There’s nothing like some humour to spice up your school days, especially mid-winter. Robert Service is one of the best; known as the Bard of the Yukon. Middle grade to high school will enjoy the rollicking ballads of Robert Service.
Robert Service immigrated from Scotland to Canada and worked as a banker teller, first in Victoria and then in the Yukon, after the Klondike Goldrush. He listened to the stories from the old miners, turning them into ballads which were popular in his lifetime. (Handle the casual use of ethnic slurs, common in his day but recognized as inappropriate today by discussing historical perspectives.)
Spell of the Yukon
Cremation of Sam McGee
Robert Service’s ballad about Sam McGee, the miner who could never get warm, was published with great popularity in 1907, and has been a classic every since. Explain to your kids that the story is an embellished, satirical, and humorous look at the hardship of the Yukon gold rush.
The real Sam McGee was a successful miner who came up to the Klondike from Ontario. He struck it rich and, in 1909, retired to fruit farming in Summerland, BC. He never met Robert Service, who used his name after McGee made a deposit at the bank in Whitehorse where Robert Service was a teller. On his 2nd return to the Yukon, Sam McGee found his fellow passengers on the steam-ship were buying “genuine ashes of Sam McGee” after the great popularity of the ballad. He laughed, “It’s not everyday one can buy one’s own cremated ashes!”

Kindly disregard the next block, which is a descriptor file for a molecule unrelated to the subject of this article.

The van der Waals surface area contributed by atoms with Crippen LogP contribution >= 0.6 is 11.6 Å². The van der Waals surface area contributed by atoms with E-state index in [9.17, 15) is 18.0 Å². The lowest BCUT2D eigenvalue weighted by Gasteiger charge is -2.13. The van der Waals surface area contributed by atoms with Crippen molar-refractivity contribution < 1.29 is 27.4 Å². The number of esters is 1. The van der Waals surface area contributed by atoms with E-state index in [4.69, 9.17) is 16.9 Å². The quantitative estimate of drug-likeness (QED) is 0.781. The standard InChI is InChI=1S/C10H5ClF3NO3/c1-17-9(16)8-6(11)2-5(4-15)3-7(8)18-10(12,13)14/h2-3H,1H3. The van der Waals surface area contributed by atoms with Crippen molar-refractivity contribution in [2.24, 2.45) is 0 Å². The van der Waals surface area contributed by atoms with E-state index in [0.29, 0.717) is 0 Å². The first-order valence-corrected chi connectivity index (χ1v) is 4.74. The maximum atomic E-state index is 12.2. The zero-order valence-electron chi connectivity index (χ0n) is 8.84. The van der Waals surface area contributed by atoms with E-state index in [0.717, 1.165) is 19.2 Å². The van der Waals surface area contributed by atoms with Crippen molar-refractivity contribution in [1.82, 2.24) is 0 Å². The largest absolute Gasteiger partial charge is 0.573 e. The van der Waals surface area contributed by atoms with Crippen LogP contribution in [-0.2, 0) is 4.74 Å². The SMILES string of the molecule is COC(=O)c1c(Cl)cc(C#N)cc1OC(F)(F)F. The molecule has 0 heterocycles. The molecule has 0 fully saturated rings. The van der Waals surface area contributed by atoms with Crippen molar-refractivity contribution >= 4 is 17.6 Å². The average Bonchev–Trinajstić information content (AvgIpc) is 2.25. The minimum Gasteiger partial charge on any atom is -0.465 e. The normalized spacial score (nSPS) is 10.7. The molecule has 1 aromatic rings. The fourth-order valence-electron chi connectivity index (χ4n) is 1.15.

McGee’s cabin is now part of the exhibit at the MacBride Museum in Whitehorse, YK.
Ballad of Blasphemous Bill
Ballad of the Ice Worm Cocktail
A pompous Englishman comes to town and the ol’ sourdoughs (someone who has been there for at least a winter or more) decide to teach the Cheechako (newcomer) a lesson. Read the ballad to find out the prank they play.
The Men Who Don’t Fit In
Shooting Dan McGrew
Try your hand at a recitation of a Robert Service ballad.